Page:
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Day 2: Bilbao

After nearly 12 hours sleep we woke up refreshed this morning and ready to see the sights of Bilbao. Our apartment is conveniently located near the old town so we set off to explore that, with our first stop being the impressive Santiago Cathedral.


The day was warm but quite overcast, and as we walked through the narrow streets of the old town with their tall buildings it was quite dark. We saw the Basque flag flying from a number of houses.


There were some very pleasant squares which weren't as busy as they would become once the locals had had time to ease into the day.



After spending some time exploring the squares of the old town, we wandered back down to the river. The sun was starting to come out, and on the hills behind the town we caught sight of the Artxanda funicular, which our guidebook had recommended as a good way of geting a panoramic view of the city. We decided to head in its general direction.


On the way we saw some more beautiful buildings, including the theatre...


...and the town hall.



Outside the town hall there was a flower display celebrating the founding of Bilbao in 1300:


There are wonderful (sneeze-inducing) flower displays all over the city!

We located the entrance to the funicular in the backstreets behind the town hall and were impressed to discover that a ride to the top cost a mere €0.91 each. Within a matter of minutes we had ascended to a pleasant hill top with amazing views back out across the city of Bilbao and the surrounding countryside.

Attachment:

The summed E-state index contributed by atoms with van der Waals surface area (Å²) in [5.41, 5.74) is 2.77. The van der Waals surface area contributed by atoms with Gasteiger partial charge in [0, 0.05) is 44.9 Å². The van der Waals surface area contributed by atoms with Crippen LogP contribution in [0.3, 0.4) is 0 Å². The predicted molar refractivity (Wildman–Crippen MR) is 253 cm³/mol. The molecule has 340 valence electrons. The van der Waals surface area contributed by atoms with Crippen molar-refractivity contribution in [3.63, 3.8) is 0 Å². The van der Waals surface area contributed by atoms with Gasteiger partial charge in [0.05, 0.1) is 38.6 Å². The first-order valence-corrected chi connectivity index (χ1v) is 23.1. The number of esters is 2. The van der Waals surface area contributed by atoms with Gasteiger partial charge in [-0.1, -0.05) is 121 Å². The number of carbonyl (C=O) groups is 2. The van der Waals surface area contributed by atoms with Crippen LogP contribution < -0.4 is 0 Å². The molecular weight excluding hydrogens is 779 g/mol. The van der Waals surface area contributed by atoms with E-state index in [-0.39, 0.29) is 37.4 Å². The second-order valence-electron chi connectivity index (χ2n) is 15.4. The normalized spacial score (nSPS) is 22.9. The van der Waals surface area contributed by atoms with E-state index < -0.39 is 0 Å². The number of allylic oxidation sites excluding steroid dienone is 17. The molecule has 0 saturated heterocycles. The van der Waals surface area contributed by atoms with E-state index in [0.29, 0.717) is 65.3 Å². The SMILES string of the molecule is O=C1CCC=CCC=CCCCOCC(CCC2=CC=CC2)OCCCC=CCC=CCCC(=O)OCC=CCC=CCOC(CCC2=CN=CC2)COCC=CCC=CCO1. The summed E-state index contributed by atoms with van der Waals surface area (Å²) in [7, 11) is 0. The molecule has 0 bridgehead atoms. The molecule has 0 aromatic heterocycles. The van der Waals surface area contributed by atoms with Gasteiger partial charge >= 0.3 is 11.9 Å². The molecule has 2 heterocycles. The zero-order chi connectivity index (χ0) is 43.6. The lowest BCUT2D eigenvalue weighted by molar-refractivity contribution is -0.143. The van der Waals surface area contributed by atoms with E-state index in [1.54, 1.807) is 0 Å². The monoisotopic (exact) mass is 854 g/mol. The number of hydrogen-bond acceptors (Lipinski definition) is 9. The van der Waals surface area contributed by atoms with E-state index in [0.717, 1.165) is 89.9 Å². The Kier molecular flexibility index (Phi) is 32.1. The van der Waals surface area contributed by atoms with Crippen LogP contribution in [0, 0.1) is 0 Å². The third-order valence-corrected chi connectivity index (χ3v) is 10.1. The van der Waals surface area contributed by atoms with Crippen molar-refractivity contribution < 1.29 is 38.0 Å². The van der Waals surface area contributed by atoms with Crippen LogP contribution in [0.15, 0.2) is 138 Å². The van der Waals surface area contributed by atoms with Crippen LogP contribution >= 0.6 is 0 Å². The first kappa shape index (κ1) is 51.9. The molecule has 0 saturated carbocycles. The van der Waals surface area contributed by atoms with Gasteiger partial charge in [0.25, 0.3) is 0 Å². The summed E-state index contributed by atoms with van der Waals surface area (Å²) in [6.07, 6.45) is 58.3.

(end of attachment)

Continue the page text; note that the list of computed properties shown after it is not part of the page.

The day was still quite hazy so we couldn't see all the way to the sea, but we could see the old town with its cathedral...


... as well as our next destination: the Guggenheim museum.


The Guggenheim museum, which houses a collection of modern art, was built in the late 1990's as part of efforts to regenerate Bilbao. We didn't go inside, but the architecture was impressive from the outside at least.



Scattered around the perimeter of the museum were some bizarre sculptures...


... including this metallic spider which I suspect is going to give me nightmares:


The most famous sculpture of all, which features in all the souvenirs sold in Bilbao, is 'Puppy', a giant piece of topiary in the shape of a West Highland Terrier puppy. It's hard to convey in a photo just how enormous it is, but apparently it contains more than 60,000 plants. We definitely saw it at the best time of year, with all the begonias in full bloom.



It was mid-afternoon by this point and the sun reflecting off the walls of the Guggenheim museum was blinding. We decided to head back to the cool darkness of our apartment, stopping off at the main train station on our way to research timetables for tomorrow's planned excursion to the seaside town of San Sebastian. The train timetables in Bilbao station make about as little sense as the train timetables on the Renfe website, so in the end we gave up and decided that tomorrow we will be travelling by bus.

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